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Buried Alive: Managing The Avalanche Of E-mail And Paper
The average employee today has about 37 hours of unfinished work sitting on his/her desk at any given time.* Piles of files on a desk or hundreds of emails in an Inbox are not just indicators of a lot of work yet to be done. For many, it means they need help getting organized in a tangible way. You may ask yourself, "Can the volume of work be the cause of disorganization or is there a simpler explanation?” For many, the answer is simple yet complex. What is it? Simply put: It is the inability to make decisions. If you don't believe me, take a closer look at some of the "stuff" you have sitting in your office right now.
Clutter is a result of delayed decisions. Every time you make a decision on what to do with an item, whether it is an email in the Inbox or a piece of paper, you are one step closer to being organized and one step further away from having clutter. When it comes to the elements of email and paper, learn to become a quick decision maker. E-Mail While there’s no argument email has improved the way we do business, it has definitely brought complications with its sheer volume and potential for interruptions. Here are a few tips in managing email: • Allow yourself 15-20 minutes at the start of each day to skim over your Inbox.
Make decisions quickly on as many as possible. Your options include: Delete, Forward, Save, File, Schedule an appointment or create a task for future attention. • Try to limit the amount of times you check your email each day to four to six times. For some, this is easier said than done. If you check your email 15 times in an average 8-hour day, you’re interrupting your focus every 32 minutes. • Shut off any type of instant messaging service or email notification. The notifiers that appear in the lower corner of your computer screen are like toddlers pulling at your pant leg. They continue to beg for your attention until you stop what you’re doing and turn to them. Interruptions lower productivity levels and email is no exception. • Set up appropriate folders in your email management program.
Making quick decisions on email will be easier once you have the proper folders established. Because mail stored here many times counts against your storage quota, look at these files as a place to store emails related to current projects only. • Set up rules to presort your email. You can decide to sort emails automatically into file folders instead of allowing them to land in your Inbox. Then when you’re ready to focus on a particular project, that file folder already contains any pertinent emails. Paper Management It’s been estimated we use 20% of our possessions 80% of the time. If we apply this to paper are we really only using 20% of the paper bulging from our filing cabinets? Hard to imagine, but quite possibly true.Here are a few tips to implement in your quest to better manage the paper found in your office: • Establish a system for receiving, reviewing and storing your daily mail. This may be a simple inbox sitting near or on your desk. The important thing is to have a specific place designated to hold incoming items.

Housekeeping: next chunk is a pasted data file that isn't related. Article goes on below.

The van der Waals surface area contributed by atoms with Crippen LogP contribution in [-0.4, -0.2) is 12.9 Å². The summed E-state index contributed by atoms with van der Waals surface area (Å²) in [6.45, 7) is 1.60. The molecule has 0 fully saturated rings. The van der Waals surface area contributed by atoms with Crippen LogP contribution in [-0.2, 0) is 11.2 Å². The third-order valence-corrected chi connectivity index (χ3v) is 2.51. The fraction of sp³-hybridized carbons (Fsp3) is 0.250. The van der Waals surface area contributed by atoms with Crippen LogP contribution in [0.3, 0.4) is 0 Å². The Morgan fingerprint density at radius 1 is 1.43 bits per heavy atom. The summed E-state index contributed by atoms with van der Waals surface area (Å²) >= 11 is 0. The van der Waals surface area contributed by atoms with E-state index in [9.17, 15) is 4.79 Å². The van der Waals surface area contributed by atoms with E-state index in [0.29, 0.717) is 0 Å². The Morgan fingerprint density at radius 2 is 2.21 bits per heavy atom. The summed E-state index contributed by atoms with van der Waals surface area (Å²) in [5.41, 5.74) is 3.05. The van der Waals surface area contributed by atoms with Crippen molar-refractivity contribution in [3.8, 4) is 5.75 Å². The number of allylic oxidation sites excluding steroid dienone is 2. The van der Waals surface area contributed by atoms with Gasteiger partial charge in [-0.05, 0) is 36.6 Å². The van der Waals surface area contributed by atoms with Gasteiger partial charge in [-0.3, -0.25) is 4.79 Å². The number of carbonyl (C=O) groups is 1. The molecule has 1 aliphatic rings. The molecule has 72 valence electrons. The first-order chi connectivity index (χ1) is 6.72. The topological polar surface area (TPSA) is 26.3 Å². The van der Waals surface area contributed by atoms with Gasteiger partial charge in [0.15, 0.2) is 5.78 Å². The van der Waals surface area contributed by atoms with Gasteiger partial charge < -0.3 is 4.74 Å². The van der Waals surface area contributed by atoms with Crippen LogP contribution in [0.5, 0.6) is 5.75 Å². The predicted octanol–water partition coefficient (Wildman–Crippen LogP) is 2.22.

• When it comes to filing, remember the mantra “You file to retrieve. You do not file to store.” Files exist to aid us, not to deter us. Make sure you’re filing items in a way that will allow you to retrieve them quickly and only save the documents that are truly necessary. • Take a good look at your current files. Do you know the contents of all of your files? Are others able to retrieve items in your absence? Are they easily accessible with space for future growth? If you answered “no” to any of these questions, chances are you need to spend some time sorting and purging. • Don’t be tempted by the copier machine. If you are saving a document electronically, you probably don’t have to save a hard copy too. Organized offices and homes drive productivity, increase efficiency and help you juggle the demands of both. As you develop systems to keep you organized, you will be able to transform your life, not just your space.
* Source: Marlene Caroselli, author of Empower Yourself.
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